As regular readers have no doubt deduced, I like movies. Some movies rise to the level of great art—The Godfather and The Godfather II come to mind—while others are merely entertainment. A very average movie that I saw recently was The Invention of Lying.
The Invention of Lying tells a rather familiar story: chubby but sympathetic boy gets attractive girl. It stars Ricky Gervais, of the British version of the TV show The Office, and it has a few amusing moments. The premise of the movie is that it takes place in a world in which people always tell the truth. They have not invented lying or even fiction. In fact, they have no words for “truth” or “lying” because the concepts are beyond them.
I tend to like comedy in which people say terribly inappropriate things which also happen to be true, so the film’s premise appealed to me. The plot thickens—and the film gets its title—when Mark, the Ricky Gervais character, who is kind of a loser, in a moment of inspiration, tells a bank teller that he has more money in his account than he really does. Since nobody in their world lies, she assumes her computer has made an error and gives him all the money he asks for. From then on, Mark realizes all the great things that can be accomplished by inventing one’s own truth.
Things get really interesting when Mark visits his dying mother, who laments the endless nothingness that death represents. Mark has another zing of inspiration and tells her that when we die we all go to a happy place where we’re with the ones we love and everyone lives in mansions. The doctors and nurses who overhear Mark are astounded by this news, and Mark becomes a religious prophet, inventing an all-powerful “Man in the Sky” in addition to the “Happy Place” and writing all his revelations on the back of two pizza boxes.
Can anyone spot the problem? The movie’s blithe assumption is, of course, that God and heaven and revelation are just made up. They wouldn’t exist in a world in which everyone told the truth. Now we all know people who think like this, but what struck me in watching The Invention of Lying was how easily the film made this an assumption. I repeat, this is a very average film, and it’s striking how easily atheism is assumed, how uncontroversial it is today.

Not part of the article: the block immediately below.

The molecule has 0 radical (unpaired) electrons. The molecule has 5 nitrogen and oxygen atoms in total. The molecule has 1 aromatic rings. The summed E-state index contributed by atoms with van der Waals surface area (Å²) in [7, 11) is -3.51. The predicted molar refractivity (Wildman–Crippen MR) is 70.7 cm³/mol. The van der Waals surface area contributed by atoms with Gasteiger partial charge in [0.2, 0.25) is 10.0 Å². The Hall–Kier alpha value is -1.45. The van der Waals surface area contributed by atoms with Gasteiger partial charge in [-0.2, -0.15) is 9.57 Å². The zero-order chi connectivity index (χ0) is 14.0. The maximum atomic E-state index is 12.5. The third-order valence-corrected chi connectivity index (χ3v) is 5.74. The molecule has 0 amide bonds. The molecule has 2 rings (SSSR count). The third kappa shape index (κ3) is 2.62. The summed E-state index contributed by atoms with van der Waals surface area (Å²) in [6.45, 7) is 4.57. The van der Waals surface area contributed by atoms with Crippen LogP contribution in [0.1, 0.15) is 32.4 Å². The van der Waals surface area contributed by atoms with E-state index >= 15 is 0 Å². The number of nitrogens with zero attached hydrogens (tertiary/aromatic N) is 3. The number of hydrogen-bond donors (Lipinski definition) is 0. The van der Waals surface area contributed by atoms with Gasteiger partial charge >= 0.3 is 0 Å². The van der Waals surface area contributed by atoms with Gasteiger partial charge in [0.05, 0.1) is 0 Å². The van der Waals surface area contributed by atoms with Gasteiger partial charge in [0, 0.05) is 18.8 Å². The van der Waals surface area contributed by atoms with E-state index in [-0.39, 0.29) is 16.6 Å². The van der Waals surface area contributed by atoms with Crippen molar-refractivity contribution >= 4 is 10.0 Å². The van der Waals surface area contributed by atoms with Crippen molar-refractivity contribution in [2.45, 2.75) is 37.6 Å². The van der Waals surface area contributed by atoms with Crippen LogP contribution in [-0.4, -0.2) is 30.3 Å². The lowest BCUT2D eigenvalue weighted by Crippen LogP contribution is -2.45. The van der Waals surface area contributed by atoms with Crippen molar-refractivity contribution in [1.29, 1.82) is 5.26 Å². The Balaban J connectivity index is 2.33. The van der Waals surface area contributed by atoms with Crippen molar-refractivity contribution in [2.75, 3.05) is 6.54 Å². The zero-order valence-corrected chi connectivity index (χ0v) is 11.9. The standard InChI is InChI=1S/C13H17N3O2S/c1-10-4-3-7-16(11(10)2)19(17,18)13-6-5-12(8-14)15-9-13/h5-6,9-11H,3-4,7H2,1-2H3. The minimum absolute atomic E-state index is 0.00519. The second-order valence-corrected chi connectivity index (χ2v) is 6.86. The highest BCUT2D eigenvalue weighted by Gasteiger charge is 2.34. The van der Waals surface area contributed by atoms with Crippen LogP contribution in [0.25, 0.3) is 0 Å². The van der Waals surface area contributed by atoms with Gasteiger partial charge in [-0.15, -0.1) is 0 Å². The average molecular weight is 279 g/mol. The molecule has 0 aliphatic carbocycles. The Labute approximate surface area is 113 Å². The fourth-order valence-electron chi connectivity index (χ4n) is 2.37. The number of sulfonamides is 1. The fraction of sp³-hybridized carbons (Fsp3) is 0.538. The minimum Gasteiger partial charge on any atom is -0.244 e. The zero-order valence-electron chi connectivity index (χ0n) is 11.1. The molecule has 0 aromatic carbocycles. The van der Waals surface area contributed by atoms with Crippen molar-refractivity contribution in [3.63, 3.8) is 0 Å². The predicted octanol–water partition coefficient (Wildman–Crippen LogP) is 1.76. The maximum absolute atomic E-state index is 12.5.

Interestingly enough the film treats the course of Western civilization as being essentially unchanged despite the absence of religion. This alternative fiction-less world still suffered the Black Plague in the 13th century and produced Napoleon in the 19th. The filmmakers seem to show a kind of willful amnesia about the role of religion in history, as if Christianity could simply be dropped without anything really serious being lost.
The most dangerous prejudices are those we don’t notice, and The Invention of Lying, while not a particularly penetrating film, shows how deeply anti-religious prejudices have sunk into our popular culture. They are so prevalent, in fact, that even those of us who consider ourselves religious probably can’t escape from harboring a few of them as well, and we have to be on our guard to detect how such attitudes influence the way we think. Then-Cardinal Ratzinger criticized the seepage of such attitudes into theology in the preface to his Introduction to Christianity. Even theology can sometimes leave God out, he says: “Not as though God had been denied—not on your life! He simply was not needed in regard to the ‘reality’ that mankind had to deal with. God had nothing to do.”
Our faith teaches us that God doesn’t just have something to do with reality, but that he is reality itself. Our culture assumes something else, and it’s important to take note of these assumptions before we find ourselves lost in a world like that in The Invention of Lying, a world which is itself a fiction.